No. 8/10 Virginia Tech at No. 12/11 UNC
Date: Monday, January 21, 2019
Time: 7pm EST
Virginia Tech (15-2, 4-1) will travel to North Carolina (14-4, 4-1) for a Big Monday matchup on ESPN in the Dean Dome. Both teams will be looking to add to their NCAA Tournament resumes, and both teams come into this game as part of a 6-team tie for first place in the ACC.
The Tar Heels played a more difficult non-conference schedule than the Hokies, and lost to Texas (92-89), Michigan (84-67) and Kentucky (80-72). They also had a huge 103-90 win over Gonzaga back on December 15. Since conference play began, here are their results…
at Pitt: 85-60 W
at NC State: 90-82 W
vs. Louisville: 83-62 L
vs. Notre Dame: 75-69 W
at Miami: 85-76 W
Through five ACC games, North Carolina has played better on the road than they have in Chapel Hill. However, quick turnaround games always favor the home team because the visiting team has to travel and doesn’t have sufficient time to prepare. The Hokies played late Saturday afternoon, and then traveled to Chapel Hill on Sunday evening.
Four of UNC’s five starters have started all 18 games, while the fifth has started 17 games.
G Coby White (6-5, 195, Fr.): 14.2 ppg, 66 assists. White was a 5-star recruit from the state of North Carolina who has moved into the starting lineup as a freshman.
G Kenny Williams (6-4, 185, Sr.): 8.9 ppg, 72 assists. Williams is from the Richmond area, and he was a 40.2% three-point shooter a year ago. However, that number is down to 28.8% as a senior. His overall field goal percentage is down from 48.6% to 40.7%.
G Cameron Johnson (6-9, 210, r-Sr.): 15.9 ppg, 5.7 rpg, 23 steals. The Pitt transfer is UNC’s leading scorer. Despite his height, Johnson has guard skills. He’s a 47.3% shooter from three-point range.
F Luke Maye (6-8, 240, Sr.): 14.4 ppg, 10 rpg. Maye is a rugged post player for the Heels who does the dirty work on the glass. He’s a solid scorer who can step out and hit three-pointers. Like Williams, his shooting has dropped off this year. He was 43.1% from three-point range a year ago, but just 31.3% this year.
F Garrison Brooks (6-9, 230, So.): 8.2 ppg, 5.8 rpg. Brooks has started all 18 games for the Tar Heels, and plays just over 20 minutes per game. He is not an outside threat, having not attempted a single three-pointer this season.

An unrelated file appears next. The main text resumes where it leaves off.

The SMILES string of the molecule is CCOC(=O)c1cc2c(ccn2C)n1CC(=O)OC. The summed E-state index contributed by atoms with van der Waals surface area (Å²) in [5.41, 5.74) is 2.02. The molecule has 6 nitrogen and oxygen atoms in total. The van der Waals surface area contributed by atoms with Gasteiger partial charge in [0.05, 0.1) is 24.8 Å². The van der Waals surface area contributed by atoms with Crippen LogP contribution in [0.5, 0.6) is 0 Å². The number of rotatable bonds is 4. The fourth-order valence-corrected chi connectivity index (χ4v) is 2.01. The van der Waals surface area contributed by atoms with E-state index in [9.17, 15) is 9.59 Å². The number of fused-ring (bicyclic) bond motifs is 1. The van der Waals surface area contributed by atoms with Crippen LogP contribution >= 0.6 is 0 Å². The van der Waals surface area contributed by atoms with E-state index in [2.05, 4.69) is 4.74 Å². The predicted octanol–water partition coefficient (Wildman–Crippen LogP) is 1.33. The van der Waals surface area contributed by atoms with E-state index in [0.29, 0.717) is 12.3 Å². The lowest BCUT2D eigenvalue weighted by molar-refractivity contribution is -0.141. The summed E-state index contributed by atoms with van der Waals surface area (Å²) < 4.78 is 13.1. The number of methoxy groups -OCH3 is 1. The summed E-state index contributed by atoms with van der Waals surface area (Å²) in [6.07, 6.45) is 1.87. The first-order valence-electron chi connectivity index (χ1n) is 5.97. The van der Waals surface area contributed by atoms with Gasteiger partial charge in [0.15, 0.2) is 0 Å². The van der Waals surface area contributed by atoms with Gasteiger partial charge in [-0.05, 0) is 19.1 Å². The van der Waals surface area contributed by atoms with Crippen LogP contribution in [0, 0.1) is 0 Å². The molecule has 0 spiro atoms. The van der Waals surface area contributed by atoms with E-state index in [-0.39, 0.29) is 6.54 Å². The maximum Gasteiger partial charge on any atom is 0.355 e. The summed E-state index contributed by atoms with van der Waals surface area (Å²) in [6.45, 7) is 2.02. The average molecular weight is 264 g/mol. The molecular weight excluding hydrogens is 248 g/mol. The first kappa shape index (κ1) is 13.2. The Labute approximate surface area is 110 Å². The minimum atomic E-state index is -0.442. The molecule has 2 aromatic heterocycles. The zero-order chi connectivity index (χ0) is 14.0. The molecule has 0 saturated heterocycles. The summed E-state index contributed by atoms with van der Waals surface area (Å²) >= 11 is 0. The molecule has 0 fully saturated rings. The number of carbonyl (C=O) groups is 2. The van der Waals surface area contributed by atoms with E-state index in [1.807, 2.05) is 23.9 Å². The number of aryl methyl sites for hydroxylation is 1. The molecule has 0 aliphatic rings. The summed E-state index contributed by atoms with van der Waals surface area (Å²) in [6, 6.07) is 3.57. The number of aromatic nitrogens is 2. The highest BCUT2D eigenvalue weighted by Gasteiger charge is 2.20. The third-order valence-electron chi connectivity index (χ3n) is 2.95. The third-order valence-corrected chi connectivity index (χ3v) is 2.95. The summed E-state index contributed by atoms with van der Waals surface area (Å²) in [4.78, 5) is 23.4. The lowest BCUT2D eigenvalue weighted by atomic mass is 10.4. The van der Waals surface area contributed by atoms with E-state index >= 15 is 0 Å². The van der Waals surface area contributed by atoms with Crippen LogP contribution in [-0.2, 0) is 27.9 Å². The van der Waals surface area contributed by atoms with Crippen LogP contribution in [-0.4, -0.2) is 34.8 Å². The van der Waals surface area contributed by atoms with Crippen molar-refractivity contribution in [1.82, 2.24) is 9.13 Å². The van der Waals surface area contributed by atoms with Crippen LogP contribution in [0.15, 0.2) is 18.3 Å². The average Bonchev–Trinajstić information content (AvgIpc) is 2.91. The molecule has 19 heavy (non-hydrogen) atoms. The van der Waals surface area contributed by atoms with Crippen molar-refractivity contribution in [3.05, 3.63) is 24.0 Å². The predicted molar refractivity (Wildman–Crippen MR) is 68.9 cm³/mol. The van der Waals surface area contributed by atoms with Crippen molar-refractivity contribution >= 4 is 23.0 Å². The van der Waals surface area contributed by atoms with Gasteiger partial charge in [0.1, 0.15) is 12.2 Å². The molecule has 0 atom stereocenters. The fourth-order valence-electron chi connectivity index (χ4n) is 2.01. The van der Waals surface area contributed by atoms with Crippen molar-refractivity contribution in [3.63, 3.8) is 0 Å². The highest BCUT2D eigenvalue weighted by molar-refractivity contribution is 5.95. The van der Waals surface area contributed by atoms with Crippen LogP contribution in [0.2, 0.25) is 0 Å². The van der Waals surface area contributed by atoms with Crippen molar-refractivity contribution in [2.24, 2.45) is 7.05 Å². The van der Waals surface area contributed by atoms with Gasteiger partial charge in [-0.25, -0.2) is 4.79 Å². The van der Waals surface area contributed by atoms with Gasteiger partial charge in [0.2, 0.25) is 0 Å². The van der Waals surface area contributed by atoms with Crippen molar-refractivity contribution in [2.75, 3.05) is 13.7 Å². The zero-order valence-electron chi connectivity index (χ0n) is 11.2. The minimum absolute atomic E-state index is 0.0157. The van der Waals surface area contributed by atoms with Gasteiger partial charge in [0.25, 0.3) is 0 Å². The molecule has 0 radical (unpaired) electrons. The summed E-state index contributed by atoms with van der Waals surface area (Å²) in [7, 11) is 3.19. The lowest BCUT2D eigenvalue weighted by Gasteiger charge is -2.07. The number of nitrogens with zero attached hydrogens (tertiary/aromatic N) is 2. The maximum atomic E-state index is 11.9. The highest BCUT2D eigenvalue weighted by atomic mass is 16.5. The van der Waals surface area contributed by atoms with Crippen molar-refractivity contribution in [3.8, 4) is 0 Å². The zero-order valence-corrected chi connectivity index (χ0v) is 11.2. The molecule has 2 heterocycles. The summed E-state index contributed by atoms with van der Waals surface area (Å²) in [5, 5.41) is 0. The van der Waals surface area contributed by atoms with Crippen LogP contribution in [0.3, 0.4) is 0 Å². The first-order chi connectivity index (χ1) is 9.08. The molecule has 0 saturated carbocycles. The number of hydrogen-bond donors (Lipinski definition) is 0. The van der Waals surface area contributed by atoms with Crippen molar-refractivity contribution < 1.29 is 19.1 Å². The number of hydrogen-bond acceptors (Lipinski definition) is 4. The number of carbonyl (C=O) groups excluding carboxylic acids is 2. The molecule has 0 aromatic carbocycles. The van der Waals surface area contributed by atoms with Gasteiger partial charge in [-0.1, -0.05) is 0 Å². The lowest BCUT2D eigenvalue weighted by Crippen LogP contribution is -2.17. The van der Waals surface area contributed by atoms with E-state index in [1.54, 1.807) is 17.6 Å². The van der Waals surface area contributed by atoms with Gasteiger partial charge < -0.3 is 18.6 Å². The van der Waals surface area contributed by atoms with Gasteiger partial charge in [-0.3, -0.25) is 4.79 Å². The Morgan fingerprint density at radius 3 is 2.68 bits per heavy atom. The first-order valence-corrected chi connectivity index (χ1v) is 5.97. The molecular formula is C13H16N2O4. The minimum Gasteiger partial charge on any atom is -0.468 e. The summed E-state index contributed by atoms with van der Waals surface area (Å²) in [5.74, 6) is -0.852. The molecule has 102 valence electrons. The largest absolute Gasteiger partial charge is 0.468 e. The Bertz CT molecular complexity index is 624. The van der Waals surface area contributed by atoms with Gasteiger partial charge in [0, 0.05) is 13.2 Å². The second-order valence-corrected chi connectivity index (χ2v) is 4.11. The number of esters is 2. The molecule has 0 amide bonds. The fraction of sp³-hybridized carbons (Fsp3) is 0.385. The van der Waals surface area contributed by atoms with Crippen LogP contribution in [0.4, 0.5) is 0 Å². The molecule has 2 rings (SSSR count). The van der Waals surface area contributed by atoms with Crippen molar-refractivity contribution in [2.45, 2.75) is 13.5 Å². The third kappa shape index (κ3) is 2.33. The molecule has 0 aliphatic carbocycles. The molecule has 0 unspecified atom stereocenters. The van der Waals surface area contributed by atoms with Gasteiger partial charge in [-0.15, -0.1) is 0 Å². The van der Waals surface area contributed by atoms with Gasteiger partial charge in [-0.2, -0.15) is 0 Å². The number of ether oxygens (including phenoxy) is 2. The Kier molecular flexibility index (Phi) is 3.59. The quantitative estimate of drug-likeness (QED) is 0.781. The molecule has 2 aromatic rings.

UNC’s top bench player is Nassir Little (6-6, 220, Fr.). He’s averaging 9.9 points and 4.3 rebounds per game in his 18.8 minutes. Little was a top five recruit in this past year’s recruiting class.
As usual, Carolina has plenty of height at every position on the court. Virginia Tech’s job is made even more difficult by the probable loss of backup center PJ Horne against Wake Forest. There has been no announcement from the basketball program, but it’s likely that Horne will miss Monday night’s game against the Tar Heels.
Here’s how UNC looks statistically…
Offensive Efficiency (Pomeroy): No. 17
Defensive Efficiency (Pomeroy): No. 15
Effective FG%: No. 87
Effective FG% Defense: No. 81
Turnover Rate: No. 139
Defensive Turnover Rate: No. 147
Offensive Rebound Rate: No. 21
Opp. Offensive Rebound Rate: No. 14
Here’s how the Hokies compare…
Offensive Efficiency (Pomeroy): No. 7
Defensive Efficiency (Pomeroy): No. 41
Effective FG%: No. 3
Effective FG% Defense: No. 93
Turnover Rate: No. 65
Defensive Turnover Rate: No. 8
Offensive Rebound Rate: No. 90
Opp. Offensive Rebound Rate: No. 140
A big key for the Hokies will be limiting UNC’s offensive rebounds. The Tar Heels are one of the best offensive rebounding teams in the country, and Virginia Tech lacks size. When Tech beat UNC 80-69 in Cassell Coliseum last year, the Tar Heels scored just 11 second chance points on 10 offensive rebounds. Meanwhile, Tech had nine second chance points on 10 offensive rebounds. The Hokies were able to basically break even in a part of the game in which they were at a big disadvantage. If they can do that again tonight, they’ll have a chance to beat UNC for the second time in as many seasons.